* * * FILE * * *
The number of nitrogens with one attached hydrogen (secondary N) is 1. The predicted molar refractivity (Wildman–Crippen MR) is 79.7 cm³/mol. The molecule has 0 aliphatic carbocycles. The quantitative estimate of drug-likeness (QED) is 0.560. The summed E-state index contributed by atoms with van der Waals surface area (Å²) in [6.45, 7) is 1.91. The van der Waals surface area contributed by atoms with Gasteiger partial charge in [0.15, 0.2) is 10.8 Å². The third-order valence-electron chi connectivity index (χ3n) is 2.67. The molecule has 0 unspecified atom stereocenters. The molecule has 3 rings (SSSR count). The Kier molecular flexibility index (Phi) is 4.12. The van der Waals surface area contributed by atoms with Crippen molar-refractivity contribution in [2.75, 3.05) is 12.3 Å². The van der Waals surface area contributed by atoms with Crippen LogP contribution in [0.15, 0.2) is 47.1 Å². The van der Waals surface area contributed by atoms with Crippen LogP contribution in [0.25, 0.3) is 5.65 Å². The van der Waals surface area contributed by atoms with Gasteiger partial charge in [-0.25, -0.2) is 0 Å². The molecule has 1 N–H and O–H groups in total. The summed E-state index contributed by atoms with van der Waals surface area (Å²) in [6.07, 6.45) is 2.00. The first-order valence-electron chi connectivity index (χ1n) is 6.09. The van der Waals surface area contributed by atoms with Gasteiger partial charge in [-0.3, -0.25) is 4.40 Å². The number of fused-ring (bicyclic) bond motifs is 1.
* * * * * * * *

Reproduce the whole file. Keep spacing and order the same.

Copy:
The number of nitrogens with one attached hydrogen (secondary N) is 1. The predicted molar refractivity (Wildman–Crippen MR) is 79.7 cm³/mol. The molecule has 0 aliphatic carbocycles. The quantitative estimate of drug-likeness (QED) is 0.560. The summed E-state index contributed by atoms with van der Waals surface area (Å²) in [6.45, 7) is 1.91. The van der Waals surface area contributed by atoms with Gasteiger partial charge in [0.15, 0.2) is 10.8 Å². The third-order valence-electron chi connectivity index (χ3n) is 2.67. The molecule has 0 unspecified atom stereocenters. The molecule has 3 rings (SSSR count). The Kier molecular flexibility index (Phi) is 4.12. The van der Waals surface area contributed by atoms with Crippen molar-refractivity contribution in [2.75, 3.05) is 12.3 Å². The van der Waals surface area contributed by atoms with Crippen LogP contribution in [0.15, 0.2) is 47.1 Å². The van der Waals surface area contributed by atoms with Crippen LogP contribution in [0.25, 0.3) is 5.65 Å². The van der Waals surface area contributed by atoms with Gasteiger partial charge in [-0.25, -0.2) is 0 Å². The molecule has 1 N–H and O–H groups in total. The summed E-state index contributed by atoms with van der Waals surface area (Å²) in [6.07, 6.45) is 2.00. The first-order valence-electron chi connectivity index (χ1n) is 6.09. The van der Waals surface area contributed by atoms with Gasteiger partial charge in [-0.3, -0.25) is 4.40 Å². The number of fused-ring (bicyclic) bond motifs is 1.